Why teachers of English spelling need to be experts in the sounds of speech.
Presented by Dr Bartek Rajkowski - Sunday 22 October 2017
Have you ever told a student that a word is spelled a certain way because English is weird? Do you sometimes struggle to find an explanation for the spelling of a word? In this workshop, Dr. Bartek Rajkowski outlined that written English has an undeserved reputation for being illogical! He explained why English words are spelled the way they are, and why teaching kids to read and spell requires us to be experts in understanding the relationship between English speech sounds and spelling.
August 2017, Professor Maryanne Wolf returned to Australia with LDA in Sydney, Perth, and Adelaide
From the Lab to the Classroom: New Directions in Dyslexia Research
LDA was again honoured to host Professor Maryanne Wolf, internationally acclaimed reading researcher, Director of the Center for Reading and Language and Associate Professor Child Development at Tufts University , who presented some of the most transformative studies in neuroscience-based research on dyslexia in the past two years, highlighting the translation of findings into insights for the classroom.
The half day Sydney session was in conjunction with SPELD NSW.
The Perth Session also featured Dr Wolf was joined by: Dr Lorraine Hammond, President of LDA, Senior Lecturer and Researcher School of Education Edith Cowan Universityand Ray Boyd, Principal West Beechboro Primary School, and, Jared Bussell and Jordan O’Sullivan, Dawson Park Primary School
What’s working in WA schools to prevent and support students at risk of literacy based learning difficulties
The Adelaide Session, Supported by the SA Department for Education and Child Development and in conjunction with SPELD SA and Dyslexia SAalso featured: Dr Lorraine Hammond, President of LDA, Senior Lecturer and Researcher School of Education Edith Cowan University.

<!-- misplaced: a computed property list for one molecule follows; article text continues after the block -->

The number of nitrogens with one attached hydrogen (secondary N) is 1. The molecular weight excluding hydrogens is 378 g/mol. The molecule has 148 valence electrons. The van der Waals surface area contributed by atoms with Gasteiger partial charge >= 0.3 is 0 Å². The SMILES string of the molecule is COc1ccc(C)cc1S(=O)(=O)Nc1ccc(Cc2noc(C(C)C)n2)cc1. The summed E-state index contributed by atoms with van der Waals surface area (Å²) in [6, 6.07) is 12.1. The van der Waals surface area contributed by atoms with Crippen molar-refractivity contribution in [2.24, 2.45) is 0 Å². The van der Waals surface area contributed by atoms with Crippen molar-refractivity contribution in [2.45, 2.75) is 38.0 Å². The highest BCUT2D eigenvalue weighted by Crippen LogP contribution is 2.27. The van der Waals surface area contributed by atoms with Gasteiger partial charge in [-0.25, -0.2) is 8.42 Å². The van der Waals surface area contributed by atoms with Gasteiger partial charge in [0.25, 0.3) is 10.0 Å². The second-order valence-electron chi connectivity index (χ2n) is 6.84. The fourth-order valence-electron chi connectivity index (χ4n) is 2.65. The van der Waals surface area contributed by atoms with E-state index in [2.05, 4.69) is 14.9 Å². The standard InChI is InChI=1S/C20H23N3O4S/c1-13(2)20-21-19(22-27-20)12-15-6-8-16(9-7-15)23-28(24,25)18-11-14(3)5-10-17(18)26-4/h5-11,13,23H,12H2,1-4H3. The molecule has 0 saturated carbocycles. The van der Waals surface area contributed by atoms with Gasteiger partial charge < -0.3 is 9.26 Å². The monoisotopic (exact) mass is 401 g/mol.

How to change teachers’ practice to better support students at risk of literacy based learning difficulties
With Kristin Anthian, on 31 May 2017 at Swinburne University, Hawthorn, Vic
This PD provided an overview to assist students with SLD, including dyslexia on how best to manage their journey through VCE
Dr Lorraine Hammond and Brooke Wardana - 16 May 2017 The Hills Grammar School, Sydney
Leaving Nothing to Chance: How Explicit Learning can prevent early literacy difficulties
This practical seminar for Prep-Year 2 teachers, literacy co-ordinators and administrators, will present and demonstrate how Explicit Instruction gives struggling students an academic advantage by not making assumptions about which skills and knowledge children may acquire on their own, the planning of instructional sequences, the challenges for schools, and how to deliver Explicit Instruction in the areas of reading, writing, and spelling.
Explicit Instruction gives struggling students an academic advantage when learning to read. This approach leaves nothing to chance and does not make assumptions about skills and knowledge that children will acquire on their own. In Australia, the National Inquiry into Teaching Literacy (2005) recommended the importance of systematic, direct and explicit phonics instruction so that children master the essential alphabetic code-breaking skills required for foundational reading proficiency. In Western Australia, Louden (2015) investigated high performing primary schools in socially disadvantaged suburbs and found that these schools taught synthetic phonics in the early years in an explicit, systematic and direct way. With many schools in Australia introducing an explicit approach to literacy, this practical seminar will outline the challenges for schools, what’s involved in planning instructional sequences and how to deliver Explicit Instruction in the areas of reading, writing and spelling in the early years.